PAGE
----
More virtuous products and vastly more complex regulation: the year ahead for emerging technologies

Alexander Amato-Cravero, regional head of Herbert Smith Freehills’ emerging tech group, predicts major trends for 2024

The past year may not have given us artificial intelligence (AI), blockchain or the metaverse, but it has given rise to greater appreciation of opportunities and risks brought about by emerging technologies. So, what about 2024?

Let’s start with Collins Dictionary’s word of the year, AI. Although it’s really Cambridge Dictionary’s word, ‘hallucinate’ (referring to the spewing of misinformation by AI systems) that interests me most. It highlights our willingness to ascribe human-like attributes to this technology we now interact with like a good friend.

Now, healthy friendships have boundaries, so I expect we’ll see a shift of favour towards responsible AI next year. There is, after all, a growing appreciation of the need to balance AI’s undeniable potential with its broad and varied risks. As contractual damages, regulatory fines and reputational harm join the myriad risks faced by investors, developers and those deploying AI systems, the era of “move fast and break things” is over. We’ll see a shift towards more virtuous products that go beyond the letter of law to also address ethical principles by design.

Delivering this requires organisations to implement comprehensive internal governance mechanisms, and investors to hold boards accountable. That demands an understanding of what AI systems exist in the business, how they are used and what data they pull from. It necessitates appropriate oversight, processes and controls.

The problem is, as we usher in the new year, very few organisations can honestly say they’ve accomplished this. The reality is, most boards are still getting to grips with the concept of AI, let alone what it means for their business – or their workforce. For this reason, I predict governance issues will become much more acute for organisations in 2024. 

It goes without saying that getting governance wrong can be catastrophic for everyone involved. Think about the impact of the writers’ strikes in Hollywood. They happened, in part, because people feared for their jobs as a result of AI and the lack of governance around its use. This should be a lesson for employers on the lengths workers are prepared to go to if they fear technology existentially threatens their livelihoods. My hope is that employers take heed and dedicate time, money and energy next year to actively engaging with their workforce on emerging technologies.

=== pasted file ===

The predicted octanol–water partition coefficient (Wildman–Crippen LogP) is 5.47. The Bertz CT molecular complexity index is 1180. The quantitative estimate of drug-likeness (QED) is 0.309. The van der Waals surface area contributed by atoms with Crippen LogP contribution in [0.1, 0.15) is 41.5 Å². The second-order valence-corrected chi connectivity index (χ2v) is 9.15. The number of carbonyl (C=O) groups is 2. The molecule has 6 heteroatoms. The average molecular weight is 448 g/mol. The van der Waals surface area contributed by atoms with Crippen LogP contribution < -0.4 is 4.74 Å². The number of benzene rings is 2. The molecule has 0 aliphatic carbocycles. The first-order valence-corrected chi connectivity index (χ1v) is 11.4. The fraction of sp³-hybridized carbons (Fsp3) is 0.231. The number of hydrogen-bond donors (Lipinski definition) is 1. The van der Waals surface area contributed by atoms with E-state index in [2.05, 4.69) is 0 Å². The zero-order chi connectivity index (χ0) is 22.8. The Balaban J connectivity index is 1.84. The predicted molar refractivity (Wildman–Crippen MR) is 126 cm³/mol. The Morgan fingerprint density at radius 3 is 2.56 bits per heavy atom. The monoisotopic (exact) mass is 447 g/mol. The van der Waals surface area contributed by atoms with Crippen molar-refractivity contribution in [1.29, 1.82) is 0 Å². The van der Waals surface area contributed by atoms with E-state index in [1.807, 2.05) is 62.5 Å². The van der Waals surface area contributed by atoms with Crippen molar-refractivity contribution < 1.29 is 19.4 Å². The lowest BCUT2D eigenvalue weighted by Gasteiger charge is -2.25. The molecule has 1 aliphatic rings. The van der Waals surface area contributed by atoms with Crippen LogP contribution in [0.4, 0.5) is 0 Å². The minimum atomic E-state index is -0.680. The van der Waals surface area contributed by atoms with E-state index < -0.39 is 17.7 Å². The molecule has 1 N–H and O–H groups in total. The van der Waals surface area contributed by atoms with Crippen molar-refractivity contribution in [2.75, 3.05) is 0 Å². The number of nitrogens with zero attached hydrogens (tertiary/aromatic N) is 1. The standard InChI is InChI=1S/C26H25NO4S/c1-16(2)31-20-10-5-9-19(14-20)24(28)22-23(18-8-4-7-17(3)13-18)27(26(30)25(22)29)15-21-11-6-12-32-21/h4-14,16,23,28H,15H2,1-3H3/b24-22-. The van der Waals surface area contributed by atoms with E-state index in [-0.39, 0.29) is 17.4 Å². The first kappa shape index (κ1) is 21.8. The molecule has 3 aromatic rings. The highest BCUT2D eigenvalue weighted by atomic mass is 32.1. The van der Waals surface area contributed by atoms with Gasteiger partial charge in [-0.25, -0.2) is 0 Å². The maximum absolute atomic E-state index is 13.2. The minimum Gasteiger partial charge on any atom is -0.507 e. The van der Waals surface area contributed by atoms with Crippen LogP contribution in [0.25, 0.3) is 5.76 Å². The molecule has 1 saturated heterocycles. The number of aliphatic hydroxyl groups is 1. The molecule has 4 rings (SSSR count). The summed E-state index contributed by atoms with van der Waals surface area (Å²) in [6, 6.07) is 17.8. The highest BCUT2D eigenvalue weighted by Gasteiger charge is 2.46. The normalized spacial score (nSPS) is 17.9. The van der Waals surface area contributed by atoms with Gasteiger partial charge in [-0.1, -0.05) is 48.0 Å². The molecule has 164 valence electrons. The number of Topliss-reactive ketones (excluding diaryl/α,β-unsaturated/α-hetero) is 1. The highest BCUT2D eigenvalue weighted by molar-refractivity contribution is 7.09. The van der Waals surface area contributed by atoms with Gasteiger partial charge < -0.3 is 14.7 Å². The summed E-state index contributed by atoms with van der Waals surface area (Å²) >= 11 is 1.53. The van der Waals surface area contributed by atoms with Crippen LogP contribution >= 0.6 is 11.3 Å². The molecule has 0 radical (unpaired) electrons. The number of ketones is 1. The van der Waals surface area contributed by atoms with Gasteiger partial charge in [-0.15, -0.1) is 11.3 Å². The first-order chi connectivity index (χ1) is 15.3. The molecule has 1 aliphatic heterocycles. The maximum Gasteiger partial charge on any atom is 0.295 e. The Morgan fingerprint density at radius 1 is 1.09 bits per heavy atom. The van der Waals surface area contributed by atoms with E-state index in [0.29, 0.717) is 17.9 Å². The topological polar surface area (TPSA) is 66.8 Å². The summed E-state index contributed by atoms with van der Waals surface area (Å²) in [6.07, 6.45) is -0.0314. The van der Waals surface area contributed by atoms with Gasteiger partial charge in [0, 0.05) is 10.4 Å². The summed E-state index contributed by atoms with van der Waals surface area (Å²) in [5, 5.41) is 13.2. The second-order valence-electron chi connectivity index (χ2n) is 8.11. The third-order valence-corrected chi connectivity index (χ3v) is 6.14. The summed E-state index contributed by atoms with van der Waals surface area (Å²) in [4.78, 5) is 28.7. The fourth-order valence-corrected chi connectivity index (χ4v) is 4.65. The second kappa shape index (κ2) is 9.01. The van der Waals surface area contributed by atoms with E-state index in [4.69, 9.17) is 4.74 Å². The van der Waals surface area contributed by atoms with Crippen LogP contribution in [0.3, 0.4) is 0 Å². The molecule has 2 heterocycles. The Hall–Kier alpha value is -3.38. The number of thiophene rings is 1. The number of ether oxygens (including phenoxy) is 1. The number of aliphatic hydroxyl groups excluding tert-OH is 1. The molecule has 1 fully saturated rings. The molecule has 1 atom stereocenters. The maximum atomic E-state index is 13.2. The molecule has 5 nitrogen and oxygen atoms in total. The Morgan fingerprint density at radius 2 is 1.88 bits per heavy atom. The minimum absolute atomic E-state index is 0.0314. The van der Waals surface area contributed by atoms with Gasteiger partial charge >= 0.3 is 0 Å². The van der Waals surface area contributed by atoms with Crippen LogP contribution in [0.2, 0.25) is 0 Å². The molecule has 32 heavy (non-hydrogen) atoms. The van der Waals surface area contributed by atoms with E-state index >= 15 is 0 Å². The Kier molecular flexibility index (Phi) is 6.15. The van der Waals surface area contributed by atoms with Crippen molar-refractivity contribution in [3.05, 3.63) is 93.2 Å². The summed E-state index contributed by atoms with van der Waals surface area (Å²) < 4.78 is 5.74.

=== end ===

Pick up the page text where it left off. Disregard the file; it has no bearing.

But governance is just one area that businesses must address when it comes to advanced technologies. What of AI’s broader interplay with ESG, for example? Some countries noted at a recent United Nations’ session that AI could help achieve the UN’s Sustainable Development Goals, but might equally damage environmental sustainability and disrupt societies if deployed irresponsibly.

With a growing body of ESG regulation impacting businesses around the world, next year will see more attention given to the challenges of water and energy usage by AI systems and data centres, as seen with blockchain’s proof of work systems in recent years. And it’s that encroachment of regulation from every direction that leads to my next prediction: the legal and regulatory landscape surrounding emerging tech will become vastly more complex to manage in 2024.

While it’s possible to find common themes across emerging policy and regulation – for example, the need for safe, secure and trustworthy systems – the fact is, policymakers globally are diverging. You need only to compare China, the EU, the UK and the US to see quite how different approaches and even definitions are becoming. Keeping pace is already a challenge for organisations, and that will only get harder as time passes.

Now, that’s not to say technology regulation is necessarily bad. Regulation is central to delivering business and consumer confidence that drives innovation. That’s why we see crypto firms looking favourably on Europe – with its Markets in Cryptoassets Regulation (MiCA) – and the UK as regions to do business, as they face an increasingly uncertain regulatory climate in the US.

Which takes me to my next prediction: we’ll see more regulatory-compliant crypto infrastructure and platforms coming to market in 2024. Europe and the UK bringing crypto firms and activities within scope of regulation that aligns closely with traditional investment services regulation places them on a level playing field with financial institutions for the first time, creating new opportunities for products, services and collaborations – my bet being that tokenisation and decentralised finance (De-Fi) take centre stage.

Though I do think that innovation will spill into the metaverse, as well. With manufacturers turning up the competitive dial, headsets are finally becoming more wearable and capable. So, my final prediction is that we’ll see more people donning VR headsets and engaging with mixed reality content next year. Consumer attitudes will shift as we glimpse the internet of the future. But as our worlds merge, expect to see more legal incidents in both our physical and digital realms – from trespass and personal injury to data privacy and online harm. 

Alexander Amato-Cravero leads Herbert Smith Freehills’ emerging technology group in the UK, US and EMEA. 

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